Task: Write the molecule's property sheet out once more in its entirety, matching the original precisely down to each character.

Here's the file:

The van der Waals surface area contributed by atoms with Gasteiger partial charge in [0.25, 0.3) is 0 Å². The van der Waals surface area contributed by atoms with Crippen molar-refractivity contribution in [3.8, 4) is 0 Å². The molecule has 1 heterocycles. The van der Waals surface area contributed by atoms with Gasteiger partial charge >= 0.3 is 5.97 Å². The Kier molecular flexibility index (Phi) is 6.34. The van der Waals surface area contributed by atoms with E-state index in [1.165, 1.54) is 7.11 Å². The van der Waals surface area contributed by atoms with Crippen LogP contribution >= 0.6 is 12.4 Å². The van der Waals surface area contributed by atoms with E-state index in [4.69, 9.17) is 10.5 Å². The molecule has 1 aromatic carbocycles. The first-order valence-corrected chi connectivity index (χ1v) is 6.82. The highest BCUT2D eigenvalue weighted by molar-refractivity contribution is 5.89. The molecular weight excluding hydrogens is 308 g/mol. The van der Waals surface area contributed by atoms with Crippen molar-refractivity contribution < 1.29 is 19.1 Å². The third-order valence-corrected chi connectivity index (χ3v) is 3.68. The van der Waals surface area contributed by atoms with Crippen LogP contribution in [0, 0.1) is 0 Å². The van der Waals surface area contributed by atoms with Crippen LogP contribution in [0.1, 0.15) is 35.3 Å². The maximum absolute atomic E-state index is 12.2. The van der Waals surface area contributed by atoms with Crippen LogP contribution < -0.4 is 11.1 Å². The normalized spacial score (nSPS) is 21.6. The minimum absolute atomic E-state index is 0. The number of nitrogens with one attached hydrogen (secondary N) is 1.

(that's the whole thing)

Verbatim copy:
The van der Waals surface area contributed by atoms with Gasteiger partial charge in [0.25, 0.3) is 0 Å². The van der Waals surface area contributed by atoms with Crippen molar-refractivity contribution in [3.8, 4) is 0 Å². The molecule has 1 heterocycles. The van der Waals surface area contributed by atoms with Gasteiger partial charge >= 0.3 is 5.97 Å². The Kier molecular flexibility index (Phi) is 6.34. The van der Waals surface area contributed by atoms with E-state index in [1.165, 1.54) is 7.11 Å². The van der Waals surface area contributed by atoms with Crippen LogP contribution >= 0.6 is 12.4 Å². The van der Waals surface area contributed by atoms with E-state index in [4.69, 9.17) is 10.5 Å². The molecule has 1 aromatic carbocycles. The first-order valence-corrected chi connectivity index (χ1v) is 6.82. The highest BCUT2D eigenvalue weighted by molar-refractivity contribution is 5.89. The molecular weight excluding hydrogens is 308 g/mol. The van der Waals surface area contributed by atoms with Crippen molar-refractivity contribution < 1.29 is 19.1 Å². The third-order valence-corrected chi connectivity index (χ3v) is 3.68. The van der Waals surface area contributed by atoms with Crippen LogP contribution in [0, 0.1) is 0 Å². The van der Waals surface area contributed by atoms with Crippen LogP contribution in [0.1, 0.15) is 35.3 Å². The maximum absolute atomic E-state index is 12.2. The van der Waals surface area contributed by atoms with Crippen LogP contribution < -0.4 is 11.1 Å². The normalized spacial score (nSPS) is 21.6. The minimum absolute atomic E-state index is 0. The number of nitrogens with one attached hydrogen (secondary N) is 1.